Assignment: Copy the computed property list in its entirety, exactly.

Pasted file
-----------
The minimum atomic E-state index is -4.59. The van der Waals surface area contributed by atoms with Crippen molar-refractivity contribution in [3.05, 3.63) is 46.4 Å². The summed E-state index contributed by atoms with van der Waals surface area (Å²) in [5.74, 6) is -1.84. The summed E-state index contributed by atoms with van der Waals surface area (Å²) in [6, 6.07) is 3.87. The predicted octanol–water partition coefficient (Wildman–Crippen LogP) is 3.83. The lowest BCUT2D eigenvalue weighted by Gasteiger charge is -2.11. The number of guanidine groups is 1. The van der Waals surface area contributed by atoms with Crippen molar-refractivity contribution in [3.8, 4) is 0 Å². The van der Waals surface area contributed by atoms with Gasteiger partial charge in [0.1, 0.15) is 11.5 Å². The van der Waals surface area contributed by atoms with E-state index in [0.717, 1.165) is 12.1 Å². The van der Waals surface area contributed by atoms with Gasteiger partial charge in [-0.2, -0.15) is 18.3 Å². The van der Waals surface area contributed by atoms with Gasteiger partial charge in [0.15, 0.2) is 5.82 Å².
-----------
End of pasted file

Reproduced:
The minimum atomic E-state index is -4.59. The van der Waals surface area contributed by atoms with Crippen molar-refractivity contribution in [3.05, 3.63) is 46.4 Å². The summed E-state index contributed by atoms with van der Waals surface area (Å²) in [5.74, 6) is -1.84. The summed E-state index contributed by atoms with van der Waals surface area (Å²) in [6, 6.07) is 3.87. The predicted octanol–water partition coefficient (Wildman–Crippen LogP) is 3.83. The lowest BCUT2D eigenvalue weighted by Gasteiger charge is -2.11. The number of guanidine groups is 1. The van der Waals surface area contributed by atoms with Crippen molar-refractivity contribution in [3.8, 4) is 0 Å². The van der Waals surface area contributed by atoms with Gasteiger partial charge in [0.1, 0.15) is 11.5 Å². The van der Waals surface area contributed by atoms with E-state index in [0.717, 1.165) is 12.1 Å². The van der Waals surface area contributed by atoms with Gasteiger partial charge in [-0.2, -0.15) is 18.3 Å². The van der Waals surface area contributed by atoms with Gasteiger partial charge in [0.15, 0.2) is 5.82 Å².